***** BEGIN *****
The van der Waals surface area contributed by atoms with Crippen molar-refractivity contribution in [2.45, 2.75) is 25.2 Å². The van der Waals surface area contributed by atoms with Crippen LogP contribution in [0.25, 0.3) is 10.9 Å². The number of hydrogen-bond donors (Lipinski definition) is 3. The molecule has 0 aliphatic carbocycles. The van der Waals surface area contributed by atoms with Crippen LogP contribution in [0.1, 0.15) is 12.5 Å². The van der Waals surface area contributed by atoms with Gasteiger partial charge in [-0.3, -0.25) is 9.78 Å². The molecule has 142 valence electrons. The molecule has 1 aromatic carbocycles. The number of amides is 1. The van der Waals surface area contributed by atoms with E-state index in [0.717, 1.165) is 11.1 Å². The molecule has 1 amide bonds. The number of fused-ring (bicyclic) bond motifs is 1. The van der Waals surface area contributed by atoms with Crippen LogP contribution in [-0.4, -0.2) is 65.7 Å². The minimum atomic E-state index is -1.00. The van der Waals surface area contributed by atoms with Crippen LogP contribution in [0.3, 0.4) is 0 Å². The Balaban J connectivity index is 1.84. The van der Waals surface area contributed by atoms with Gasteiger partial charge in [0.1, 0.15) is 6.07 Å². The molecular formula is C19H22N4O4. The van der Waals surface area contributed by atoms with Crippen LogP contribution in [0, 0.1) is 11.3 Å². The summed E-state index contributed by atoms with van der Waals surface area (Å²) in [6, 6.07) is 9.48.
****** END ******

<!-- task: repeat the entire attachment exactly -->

The van der Waals surface area contributed by atoms with Crippen molar-refractivity contribution in [2.45, 2.75) is 25.2 Å². The van der Waals surface area contributed by atoms with Crippen LogP contribution in [0.25, 0.3) is 10.9 Å². The number of hydrogen-bond donors (Lipinski definition) is 3. The molecule has 0 aliphatic carbocycles. The van der Waals surface area contributed by atoms with Crippen LogP contribution in [0.1, 0.15) is 12.5 Å². The van der Waals surface area contributed by atoms with Gasteiger partial charge in [-0.3, -0.25) is 9.78 Å². The molecule has 142 valence electrons. The molecule has 1 aromatic carbocycles. The number of amides is 1. The van der Waals surface area contributed by atoms with E-state index in [0.717, 1.165) is 11.1 Å². The molecule has 1 amide bonds. The number of fused-ring (bicyclic) bond motifs is 1. The van der Waals surface area contributed by atoms with Crippen LogP contribution in [-0.4, -0.2) is 65.7 Å². The minimum atomic E-state index is -1.00. The van der Waals surface area contributed by atoms with Crippen LogP contribution in [0.3, 0.4) is 0 Å². The Balaban J connectivity index is 1.84. The van der Waals surface area contributed by atoms with Gasteiger partial charge in [0.1, 0.15) is 6.07 Å². The molecular formula is C19H22N4O4. The van der Waals surface area contributed by atoms with Crippen LogP contribution in [0, 0.1) is 11.3 Å². The summed E-state index contributed by atoms with van der Waals surface area (Å²) in [6, 6.07) is 9.48.